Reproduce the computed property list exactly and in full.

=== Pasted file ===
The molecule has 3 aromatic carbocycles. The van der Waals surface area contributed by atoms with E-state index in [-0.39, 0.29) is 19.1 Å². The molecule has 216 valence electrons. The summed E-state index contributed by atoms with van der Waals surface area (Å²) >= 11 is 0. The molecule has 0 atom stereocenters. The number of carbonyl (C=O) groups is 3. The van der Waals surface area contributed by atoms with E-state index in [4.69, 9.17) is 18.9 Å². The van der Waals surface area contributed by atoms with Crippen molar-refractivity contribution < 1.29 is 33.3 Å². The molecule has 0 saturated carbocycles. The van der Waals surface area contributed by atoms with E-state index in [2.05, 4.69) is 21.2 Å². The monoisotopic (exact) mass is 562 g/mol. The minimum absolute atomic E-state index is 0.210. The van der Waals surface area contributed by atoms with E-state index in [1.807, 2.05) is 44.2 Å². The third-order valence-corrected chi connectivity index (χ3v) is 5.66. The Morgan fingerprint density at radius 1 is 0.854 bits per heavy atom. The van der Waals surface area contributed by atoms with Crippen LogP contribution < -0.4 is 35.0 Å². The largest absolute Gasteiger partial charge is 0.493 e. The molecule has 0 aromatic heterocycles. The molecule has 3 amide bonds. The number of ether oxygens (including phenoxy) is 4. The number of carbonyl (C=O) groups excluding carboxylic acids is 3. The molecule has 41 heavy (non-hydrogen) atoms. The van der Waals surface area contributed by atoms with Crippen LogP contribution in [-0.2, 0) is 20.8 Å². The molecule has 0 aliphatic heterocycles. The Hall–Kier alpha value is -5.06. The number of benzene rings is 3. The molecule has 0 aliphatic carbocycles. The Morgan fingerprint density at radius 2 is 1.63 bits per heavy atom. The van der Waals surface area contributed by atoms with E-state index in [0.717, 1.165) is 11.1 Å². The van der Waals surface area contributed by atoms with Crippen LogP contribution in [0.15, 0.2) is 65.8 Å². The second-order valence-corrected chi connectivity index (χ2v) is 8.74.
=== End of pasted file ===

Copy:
The molecule has 3 aromatic carbocycles. The van der Waals surface area contributed by atoms with E-state index in [-0.39, 0.29) is 19.1 Å². The molecule has 216 valence electrons. The summed E-state index contributed by atoms with van der Waals surface area (Å²) >= 11 is 0. The molecule has 0 atom stereocenters. The number of carbonyl (C=O) groups is 3. The van der Waals surface area contributed by atoms with E-state index in [4.69, 9.17) is 18.9 Å². The van der Waals surface area contributed by atoms with Crippen molar-refractivity contribution < 1.29 is 33.3 Å². The molecule has 0 saturated carbocycles. The van der Waals surface area contributed by atoms with E-state index in [2.05, 4.69) is 21.2 Å². The monoisotopic (exact) mass is 562 g/mol. The minimum absolute atomic E-state index is 0.210. The van der Waals surface area contributed by atoms with E-state index in [1.807, 2.05) is 44.2 Å². The third-order valence-corrected chi connectivity index (χ3v) is 5.66. The Morgan fingerprint density at radius 1 is 0.854 bits per heavy atom. The van der Waals surface area contributed by atoms with Crippen LogP contribution < -0.4 is 35.0 Å². The largest absolute Gasteiger partial charge is 0.493 e. The molecule has 0 aromatic heterocycles. The molecule has 3 amide bonds. The number of ether oxygens (including phenoxy) is 4. The number of carbonyl (C=O) groups excluding carboxylic acids is 3. The molecule has 41 heavy (non-hydrogen) atoms. The van der Waals surface area contributed by atoms with Crippen LogP contribution in [-0.2, 0) is 20.8 Å². The molecule has 0 aliphatic heterocycles. The Hall–Kier alpha value is -5.06. The number of benzene rings is 3. The molecule has 0 aliphatic carbocycles. The Morgan fingerprint density at radius 2 is 1.63 bits per heavy atom. The van der Waals surface area contributed by atoms with E-state index in [0.717, 1.165) is 11.1 Å². The van der Waals surface area contributed by atoms with Crippen LogP contribution in [0.15, 0.2) is 65.8 Å². The second-order valence-corrected chi connectivity index (χ2v) is 8.74.